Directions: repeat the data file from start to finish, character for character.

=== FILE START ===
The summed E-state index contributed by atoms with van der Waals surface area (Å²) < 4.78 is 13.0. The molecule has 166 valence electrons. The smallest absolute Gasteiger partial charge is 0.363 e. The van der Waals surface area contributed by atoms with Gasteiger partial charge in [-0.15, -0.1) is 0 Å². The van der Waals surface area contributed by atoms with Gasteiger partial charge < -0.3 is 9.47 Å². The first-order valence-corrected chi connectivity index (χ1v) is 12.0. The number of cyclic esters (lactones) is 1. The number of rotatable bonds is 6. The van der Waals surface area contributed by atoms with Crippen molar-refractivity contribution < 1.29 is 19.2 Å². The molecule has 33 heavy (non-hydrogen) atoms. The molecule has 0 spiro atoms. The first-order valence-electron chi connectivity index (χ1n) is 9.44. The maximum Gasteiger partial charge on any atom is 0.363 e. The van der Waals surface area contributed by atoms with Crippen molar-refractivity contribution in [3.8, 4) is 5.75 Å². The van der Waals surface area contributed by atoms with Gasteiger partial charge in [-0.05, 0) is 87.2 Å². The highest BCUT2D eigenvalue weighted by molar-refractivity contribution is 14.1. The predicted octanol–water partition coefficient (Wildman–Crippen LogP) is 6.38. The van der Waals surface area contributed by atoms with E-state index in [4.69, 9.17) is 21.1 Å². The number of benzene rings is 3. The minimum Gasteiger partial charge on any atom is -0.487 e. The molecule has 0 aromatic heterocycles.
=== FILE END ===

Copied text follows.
The summed E-state index contributed by atoms with van der Waals surface area (Å²) < 4.78 is 13.0. The molecule has 166 valence electrons. The smallest absolute Gasteiger partial charge is 0.363 e. The van der Waals surface area contributed by atoms with Gasteiger partial charge in [-0.15, -0.1) is 0 Å². The van der Waals surface area contributed by atoms with Gasteiger partial charge < -0.3 is 9.47 Å². The first-order valence-corrected chi connectivity index (χ1v) is 12.0. The number of cyclic esters (lactones) is 1. The number of rotatable bonds is 6. The van der Waals surface area contributed by atoms with Crippen molar-refractivity contribution < 1.29 is 19.2 Å². The molecule has 33 heavy (non-hydrogen) atoms. The molecule has 0 spiro atoms. The first-order valence-electron chi connectivity index (χ1n) is 9.44. The maximum Gasteiger partial charge on any atom is 0.363 e. The van der Waals surface area contributed by atoms with Crippen molar-refractivity contribution in [3.8, 4) is 5.75 Å². The van der Waals surface area contributed by atoms with Gasteiger partial charge in [-0.05, 0) is 87.2 Å². The highest BCUT2D eigenvalue weighted by molar-refractivity contribution is 14.1. The predicted octanol–water partition coefficient (Wildman–Crippen LogP) is 6.38. The van der Waals surface area contributed by atoms with E-state index in [4.69, 9.17) is 21.1 Å². The number of benzene rings is 3. The minimum Gasteiger partial charge on any atom is -0.487 e. The molecule has 0 aromatic heterocycles.